Gough learned about her Abbotsford Sports Hall of Fame nomination from a friend on Facebook.
“I was very honoured. It’s amazing.”
At age 43, Abbotsford Rugby Football Club senior men’s head coach Harry Toews still occasionally suits up for his team on Saturdays.
It’s likely that some of his opponents — many of whom are half his age — probably don’t know they are playing against rugby royalty, a soon-to-be-member of the Abbotsford Sports Hall of Fame.
The induction is in recognition of an outstanding rugby career that took Toews around the world.
“It’s a very great honour,” said Toews, who returned to live in Abbotsford five years ago after playing pro and semi-pro rugby in England for more than a decade.
Toews played all sorts of different sports growing up – hockey, football, soccer – but when he started playing rugby at 16 at Abbotsford Senior secondary, he immediately liked the fact that players weren’t typecast by size.
Because Toews was big – 6’ and over 200 pounds – on the football field he was only considered as an offensive or defensive lineman. But in rugby, he was able to showcase different skills and abilities, from running with the ball to kicking and tackling.
“It allowed me to use lots of different skills and abilities in one sport.”
Toews played on the Panthers squad that captured the AAA boys high school ruby title in 1989 and also suited up for the Abbotsford Rugby Football Club (ARFC) youth teams and B.C. U17 squad.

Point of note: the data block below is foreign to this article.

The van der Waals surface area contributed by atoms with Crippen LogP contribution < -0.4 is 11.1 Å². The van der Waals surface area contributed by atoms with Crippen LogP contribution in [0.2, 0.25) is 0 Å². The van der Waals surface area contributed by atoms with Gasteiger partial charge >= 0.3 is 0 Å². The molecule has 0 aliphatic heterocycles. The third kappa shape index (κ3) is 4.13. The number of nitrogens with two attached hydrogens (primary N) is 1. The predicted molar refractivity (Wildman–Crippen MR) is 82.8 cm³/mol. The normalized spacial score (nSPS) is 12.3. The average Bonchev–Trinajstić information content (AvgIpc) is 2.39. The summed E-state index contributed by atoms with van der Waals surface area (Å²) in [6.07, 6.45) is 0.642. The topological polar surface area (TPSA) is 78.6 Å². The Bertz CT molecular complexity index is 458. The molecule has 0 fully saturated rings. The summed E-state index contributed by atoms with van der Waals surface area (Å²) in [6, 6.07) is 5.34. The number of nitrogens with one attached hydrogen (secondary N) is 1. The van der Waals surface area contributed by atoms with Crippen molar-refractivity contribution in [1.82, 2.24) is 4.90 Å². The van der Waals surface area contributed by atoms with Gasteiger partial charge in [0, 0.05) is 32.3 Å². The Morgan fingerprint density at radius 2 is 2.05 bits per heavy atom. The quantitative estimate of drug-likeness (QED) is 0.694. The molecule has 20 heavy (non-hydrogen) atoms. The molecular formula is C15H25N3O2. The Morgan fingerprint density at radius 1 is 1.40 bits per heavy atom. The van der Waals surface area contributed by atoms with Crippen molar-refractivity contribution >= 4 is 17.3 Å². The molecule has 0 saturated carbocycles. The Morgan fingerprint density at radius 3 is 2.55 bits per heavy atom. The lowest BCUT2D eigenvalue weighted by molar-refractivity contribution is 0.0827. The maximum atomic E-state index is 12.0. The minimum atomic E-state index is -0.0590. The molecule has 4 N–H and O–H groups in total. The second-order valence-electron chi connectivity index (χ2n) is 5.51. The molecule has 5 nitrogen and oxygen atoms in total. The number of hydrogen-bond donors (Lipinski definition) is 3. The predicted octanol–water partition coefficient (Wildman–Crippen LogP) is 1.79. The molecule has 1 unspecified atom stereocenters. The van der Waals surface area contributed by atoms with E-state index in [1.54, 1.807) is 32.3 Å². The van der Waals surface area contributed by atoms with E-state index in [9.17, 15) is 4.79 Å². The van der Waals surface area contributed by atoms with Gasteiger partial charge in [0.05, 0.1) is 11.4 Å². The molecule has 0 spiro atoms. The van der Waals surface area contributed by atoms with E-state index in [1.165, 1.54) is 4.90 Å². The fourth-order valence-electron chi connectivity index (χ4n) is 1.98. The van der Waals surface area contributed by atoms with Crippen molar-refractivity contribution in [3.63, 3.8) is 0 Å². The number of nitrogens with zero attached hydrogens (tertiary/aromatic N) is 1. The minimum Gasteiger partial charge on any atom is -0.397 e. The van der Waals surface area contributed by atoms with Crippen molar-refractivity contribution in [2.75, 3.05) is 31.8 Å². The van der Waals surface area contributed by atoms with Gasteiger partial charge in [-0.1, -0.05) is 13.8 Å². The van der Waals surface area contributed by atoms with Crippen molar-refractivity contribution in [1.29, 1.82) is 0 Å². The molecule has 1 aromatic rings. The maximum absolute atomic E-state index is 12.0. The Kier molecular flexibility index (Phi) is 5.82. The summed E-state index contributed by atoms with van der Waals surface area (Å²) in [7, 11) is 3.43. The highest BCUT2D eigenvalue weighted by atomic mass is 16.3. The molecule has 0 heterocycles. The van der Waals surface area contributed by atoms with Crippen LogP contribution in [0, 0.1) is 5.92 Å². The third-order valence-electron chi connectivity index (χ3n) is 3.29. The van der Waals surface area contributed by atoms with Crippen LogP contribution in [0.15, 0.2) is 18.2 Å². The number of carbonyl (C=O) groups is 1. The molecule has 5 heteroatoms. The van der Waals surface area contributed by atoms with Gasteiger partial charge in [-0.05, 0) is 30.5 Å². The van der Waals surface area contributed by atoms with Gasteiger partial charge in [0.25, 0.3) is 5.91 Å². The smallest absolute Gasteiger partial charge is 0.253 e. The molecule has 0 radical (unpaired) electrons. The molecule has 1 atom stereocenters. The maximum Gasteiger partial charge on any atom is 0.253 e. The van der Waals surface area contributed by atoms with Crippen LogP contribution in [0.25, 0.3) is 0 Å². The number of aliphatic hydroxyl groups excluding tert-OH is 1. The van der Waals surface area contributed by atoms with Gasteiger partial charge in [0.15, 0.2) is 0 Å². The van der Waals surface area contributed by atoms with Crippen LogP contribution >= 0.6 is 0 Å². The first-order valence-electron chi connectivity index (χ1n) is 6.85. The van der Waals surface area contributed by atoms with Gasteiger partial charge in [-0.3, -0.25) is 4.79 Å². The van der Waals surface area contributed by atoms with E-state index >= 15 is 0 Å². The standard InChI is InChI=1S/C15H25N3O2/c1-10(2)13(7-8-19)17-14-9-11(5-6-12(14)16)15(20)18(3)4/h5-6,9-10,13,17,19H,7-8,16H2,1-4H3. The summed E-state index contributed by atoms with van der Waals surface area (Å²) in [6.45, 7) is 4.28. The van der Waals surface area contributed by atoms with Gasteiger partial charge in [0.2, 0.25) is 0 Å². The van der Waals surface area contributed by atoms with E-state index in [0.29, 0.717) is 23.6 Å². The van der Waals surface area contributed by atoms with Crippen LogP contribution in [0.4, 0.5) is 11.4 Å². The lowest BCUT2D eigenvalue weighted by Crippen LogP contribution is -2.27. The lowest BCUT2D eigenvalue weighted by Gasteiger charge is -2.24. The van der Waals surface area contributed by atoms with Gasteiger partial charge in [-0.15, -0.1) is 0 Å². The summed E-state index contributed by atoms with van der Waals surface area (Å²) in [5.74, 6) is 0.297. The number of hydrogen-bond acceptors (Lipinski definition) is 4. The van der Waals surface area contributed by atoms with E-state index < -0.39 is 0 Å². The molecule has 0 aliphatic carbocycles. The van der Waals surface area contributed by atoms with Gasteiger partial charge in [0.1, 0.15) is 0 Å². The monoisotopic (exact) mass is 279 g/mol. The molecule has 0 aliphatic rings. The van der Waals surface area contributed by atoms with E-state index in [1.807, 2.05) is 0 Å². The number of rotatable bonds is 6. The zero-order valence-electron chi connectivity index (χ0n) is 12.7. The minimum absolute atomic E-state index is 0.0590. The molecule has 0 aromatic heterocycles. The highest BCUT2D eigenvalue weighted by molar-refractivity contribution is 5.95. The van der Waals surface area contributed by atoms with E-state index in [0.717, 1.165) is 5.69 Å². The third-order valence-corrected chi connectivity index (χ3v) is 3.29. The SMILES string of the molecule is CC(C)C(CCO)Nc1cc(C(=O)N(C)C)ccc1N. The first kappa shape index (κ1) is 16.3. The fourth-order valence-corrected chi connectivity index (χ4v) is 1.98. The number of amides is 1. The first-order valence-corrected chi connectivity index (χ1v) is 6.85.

At UBC, he was a four-year starter on the T-Birds rugby team and also played for the Valley Venom senior men’s all-star squad and won a pair of national titles with the B.C. senior men’s side.
Toews earned himself a spot on the Canada’s national program in 1998 and began an international career that would include 11 caps. When asked about his on-field career highlights, Toews listed his first cap, which took place in Japan.
Rugby has taken him around the globe, from Argentina to Australia, and across Europe to Japan, to name just a few.
Signing a pro contract to play professionally in England also ranks near the top of his career accomplishments – especially considering the fact that he was a foreign player from a non-traditional rugby country when he joined the Leicester Tigers in 1998 and was part of their Premiership championship season.
Toews returned to Canada for work with the national team before travelling back to England in 2001 to play for Rotherham for three seasons, winning two National Division titles. There, he played with Abby hall of fame members Mike Schmid and John Cannon.
Toews continued playing semi-professionally in England’s third tier as captain of the Sheffield Rugby Club before returning home to complete his playing career with the ARFC.
He now serves as the ARFC’s senior men’s head coach – and still likes to suit up on Saturdays occasionally.
Tickets for the Hall of Fame induction evening banquet on April 25 are available at Hub Fire Engines (3175 McCallum Rd., phone 604-859-3124, email email@example.com). As well as honouring this year’s two inductees, the hall will also be honouring youth sports by naming 10 individuals and seven teams to its annual Wall of Fame.